The New York Fed Survey of Consumer Expectations shows that consumers are more optimistic.

In the latest set of SCE results, 40.2 percent of respondents say that their household financial situation has improved compared to a year ago—the highest such reading since the survey’s inception in June 2013. Consumers’ outlook for the year ahead has also improved, with only 10.2 percent of respondents expecting their household to be worse off financially in twelve months’ time, down from 12.5 percent in January.

Hurray!

However, consumers do not expect to spend any more. The downtrends are still intact on one-year look-ahead spending projections.

Median Look-Ahead Spending Expectations

  • October: 2.84%
  • November: 3.58%
  • December: 2.89%
  • January: 2.85%
  • February: 2.95%

There was a significant dip at the 75th percentile from 8 percent to 6 percent. The stock market perhaps?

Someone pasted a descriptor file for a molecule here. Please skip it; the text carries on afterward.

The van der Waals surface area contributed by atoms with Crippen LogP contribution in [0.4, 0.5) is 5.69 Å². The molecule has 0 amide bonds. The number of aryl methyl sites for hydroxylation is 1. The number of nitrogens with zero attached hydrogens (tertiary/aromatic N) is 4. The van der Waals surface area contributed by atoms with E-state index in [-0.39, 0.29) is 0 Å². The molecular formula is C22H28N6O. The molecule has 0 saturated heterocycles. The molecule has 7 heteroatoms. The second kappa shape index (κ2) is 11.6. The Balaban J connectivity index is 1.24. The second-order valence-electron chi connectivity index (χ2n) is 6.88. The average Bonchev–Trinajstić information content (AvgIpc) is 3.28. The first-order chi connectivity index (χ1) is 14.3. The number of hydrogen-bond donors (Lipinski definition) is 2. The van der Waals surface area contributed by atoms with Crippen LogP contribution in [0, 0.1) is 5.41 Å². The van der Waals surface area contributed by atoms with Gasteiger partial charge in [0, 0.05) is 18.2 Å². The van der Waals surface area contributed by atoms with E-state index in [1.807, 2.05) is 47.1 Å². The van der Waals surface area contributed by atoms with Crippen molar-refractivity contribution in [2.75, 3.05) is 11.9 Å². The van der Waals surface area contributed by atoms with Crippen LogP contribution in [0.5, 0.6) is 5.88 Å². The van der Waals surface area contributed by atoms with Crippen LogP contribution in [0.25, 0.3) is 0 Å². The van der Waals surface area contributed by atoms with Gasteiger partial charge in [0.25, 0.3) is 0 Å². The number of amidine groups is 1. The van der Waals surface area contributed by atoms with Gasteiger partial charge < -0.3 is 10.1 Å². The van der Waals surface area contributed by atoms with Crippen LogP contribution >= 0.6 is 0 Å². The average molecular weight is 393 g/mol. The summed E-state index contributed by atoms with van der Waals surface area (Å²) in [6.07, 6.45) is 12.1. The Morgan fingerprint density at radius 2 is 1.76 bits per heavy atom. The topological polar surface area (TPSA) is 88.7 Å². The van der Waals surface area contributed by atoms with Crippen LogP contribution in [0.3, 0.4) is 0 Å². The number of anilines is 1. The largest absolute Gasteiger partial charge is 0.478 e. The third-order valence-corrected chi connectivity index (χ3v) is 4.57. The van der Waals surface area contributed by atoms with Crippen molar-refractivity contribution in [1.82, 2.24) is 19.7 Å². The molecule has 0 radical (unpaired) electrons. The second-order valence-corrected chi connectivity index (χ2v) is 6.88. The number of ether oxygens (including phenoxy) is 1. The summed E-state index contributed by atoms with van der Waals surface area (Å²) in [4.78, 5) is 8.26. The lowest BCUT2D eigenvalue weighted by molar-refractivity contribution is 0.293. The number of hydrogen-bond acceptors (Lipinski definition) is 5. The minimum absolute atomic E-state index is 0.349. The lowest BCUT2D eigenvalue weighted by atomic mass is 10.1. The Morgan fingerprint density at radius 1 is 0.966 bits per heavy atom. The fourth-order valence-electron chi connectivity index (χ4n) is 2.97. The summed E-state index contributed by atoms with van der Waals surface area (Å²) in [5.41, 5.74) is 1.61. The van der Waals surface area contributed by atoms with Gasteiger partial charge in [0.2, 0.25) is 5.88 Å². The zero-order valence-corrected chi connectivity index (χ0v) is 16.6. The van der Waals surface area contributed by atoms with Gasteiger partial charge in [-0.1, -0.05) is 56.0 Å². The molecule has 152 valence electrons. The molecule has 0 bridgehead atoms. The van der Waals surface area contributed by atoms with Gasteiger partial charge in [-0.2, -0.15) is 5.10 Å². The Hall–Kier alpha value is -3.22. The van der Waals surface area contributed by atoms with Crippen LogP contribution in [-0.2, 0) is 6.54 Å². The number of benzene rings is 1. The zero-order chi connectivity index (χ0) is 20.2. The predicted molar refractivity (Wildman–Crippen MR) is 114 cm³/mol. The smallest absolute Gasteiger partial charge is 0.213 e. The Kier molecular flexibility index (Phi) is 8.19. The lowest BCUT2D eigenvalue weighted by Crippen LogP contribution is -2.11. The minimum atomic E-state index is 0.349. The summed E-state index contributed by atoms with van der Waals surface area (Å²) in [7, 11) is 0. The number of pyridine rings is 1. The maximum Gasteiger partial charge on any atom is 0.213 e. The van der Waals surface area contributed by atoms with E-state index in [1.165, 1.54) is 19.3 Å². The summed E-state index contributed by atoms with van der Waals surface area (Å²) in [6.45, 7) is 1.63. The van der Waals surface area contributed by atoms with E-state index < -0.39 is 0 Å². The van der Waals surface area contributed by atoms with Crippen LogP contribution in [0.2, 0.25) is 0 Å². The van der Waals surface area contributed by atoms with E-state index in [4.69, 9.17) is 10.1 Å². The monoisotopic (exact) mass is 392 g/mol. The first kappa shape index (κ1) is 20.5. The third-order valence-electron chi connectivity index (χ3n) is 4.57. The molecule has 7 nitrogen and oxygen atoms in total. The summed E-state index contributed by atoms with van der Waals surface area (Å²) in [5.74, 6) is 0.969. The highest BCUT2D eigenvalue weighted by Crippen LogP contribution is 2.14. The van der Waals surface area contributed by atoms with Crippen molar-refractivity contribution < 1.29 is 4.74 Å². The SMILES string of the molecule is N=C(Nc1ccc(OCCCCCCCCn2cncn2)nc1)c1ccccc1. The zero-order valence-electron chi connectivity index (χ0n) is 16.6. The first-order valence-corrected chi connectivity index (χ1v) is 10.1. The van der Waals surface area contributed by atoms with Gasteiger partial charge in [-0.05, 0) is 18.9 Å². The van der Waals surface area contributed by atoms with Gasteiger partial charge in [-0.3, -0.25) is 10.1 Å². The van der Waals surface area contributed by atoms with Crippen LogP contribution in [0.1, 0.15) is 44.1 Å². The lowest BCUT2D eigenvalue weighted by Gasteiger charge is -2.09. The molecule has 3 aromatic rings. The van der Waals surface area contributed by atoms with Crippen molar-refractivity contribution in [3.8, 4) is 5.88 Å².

Economists say that because consumers feel good, they will spend more. Here we have a survey that actually asks consumers what they will spend, but the Fed does not believe its own survey.

Instead, the Fed places faith in the University of Michigan and Conference board surveys which closely track the stock market (sometimes the price of gasoline if it is doing something unusual).

A retail spending report is out later this morning. Economists expect a 0.4% bounce following a dismal 0.3% decline in January and a 0.1% decline in December. If spending does not rebound, GDP estimates will dive.

Mike "Mish" Shedlock